So, not fast, not good, and not cheap, when you consider the effort put into a custom, one-of-a-kind system. But, it keeps me in practice coding and designing. And, because it runs on Linux, I can keep the security patches current: many purchased plug-and-play “appliances” have their code burned in at time of manufacture, and may be designed around already obsolete and buggy software. My little system has undergone several major upgrades of the Debian Linux distribution core system (Linux kernel 4.9.35, patched 30 June 2017: latest release is 4.12) and gets regular security patches and bug fixes. That’s even newer than my primary laptop (Kernel 3. 13.0, patched 26 June 2017). Considering all the little Rasperry Pi machines scattered around the house, it may be prudent to work on configuring them for diskless boot, in order to preserve the flash memory chips on-board.
Good, fast, or cheap: pick any two. A few years ago, I decided to build a webcam, rather than buy one, which were about $100, plus whatever monthly service charge for hosting the link on the cloud. I’m not sure I beat the cost, quality, or speed, but it’s kept me actively managing the system. Instead of a plug-n-play wifi-enabled little module, I have a rats-nest of wires, USB hubs, USB external disk drives, Raspberry Pi with external camera on a ribbon cable, and, now, extension cords and 50-foot CAT5e cable. About once a year, I wear out the flash drive that the system runs from, so there is some on-going cost. Plus, much coding in Python and Bash, a distributed network system to process the video, cron jobs, an API key and code to get weather information and sunrise/sunset times to turn the camera on and off.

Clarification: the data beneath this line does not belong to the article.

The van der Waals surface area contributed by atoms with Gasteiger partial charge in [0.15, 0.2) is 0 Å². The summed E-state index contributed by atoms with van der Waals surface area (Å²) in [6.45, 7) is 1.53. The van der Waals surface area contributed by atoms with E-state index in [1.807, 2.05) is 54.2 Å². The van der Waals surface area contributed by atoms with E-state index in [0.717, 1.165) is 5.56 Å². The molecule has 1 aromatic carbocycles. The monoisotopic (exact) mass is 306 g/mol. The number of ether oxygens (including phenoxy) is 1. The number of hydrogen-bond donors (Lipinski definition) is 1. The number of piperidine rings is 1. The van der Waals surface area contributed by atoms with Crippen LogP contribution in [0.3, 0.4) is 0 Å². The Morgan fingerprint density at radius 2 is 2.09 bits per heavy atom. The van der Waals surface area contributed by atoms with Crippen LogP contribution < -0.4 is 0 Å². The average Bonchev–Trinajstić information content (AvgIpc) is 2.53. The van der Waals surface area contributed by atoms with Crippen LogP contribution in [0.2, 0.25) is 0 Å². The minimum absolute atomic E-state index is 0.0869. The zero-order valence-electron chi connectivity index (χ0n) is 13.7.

Meanwhile, the landscaping has grown up around the office window, so the camera sees mostly flowers and bees (left view). So, I moved it to the office closet, which was not so simple. 1) Being “cheap and fast,” the software wasn’t very “good,” so I had to modify the Python code to provide a way to restart the system during the day without losing all the footage: the system keeps a week’s worth of data, and erases last week’s when starting a new day. This also entailed generating images with a timestamp, rather than a simple index, as the camera software libraries start indexing at 1 each instance.
OK, that’s done, and the system retested, bugs fixed, etc., which ended up losing most of a couple day’s surveillance: “cheap” means not having a second system for development and test, and “fast” means not doing a proper code review before testing, which leaves “good” out of the equation.
Of course, nothing ever goes smoothly: after moving the computer/camera, the USB hub and disks into the closet, we weren’t getting communication with the processor. So, drag everything out next to the desk so we could hook up a console (keyboard, mouse, and monitor) to the computer, retest with the original ethernet cable, then with the long one. Everything worked, inexplicably, since nothing really changed except having the console hooked up. Unhooked the console, and moved everything, still running, back into the closet, then adjust the camera view, and we’re done–except for resetting the key agent so the computer could talk to the video processing computer.
Our program takes a photo every 10 seconds, updated to the web server, then assembles a timelapse video once an hour, showing one hour in 30 seconds. After letting the revised program run for a couple hours, we checked the logs and directories: still showing last week’s video. Aha. The video compositor program needs a numerical sequence for the images in order to assemble a video: the timestamp doesn’t meet specification. So, back to the drawing board, rewrite the Bash script on the video processing computer to renumber the files in a format the video assembly utility understands. Success at last. The system is now fully functional, but made a bit more complex by the simply addition of a restart ability.
The results can be viewed at http://www.parkins.org/webcam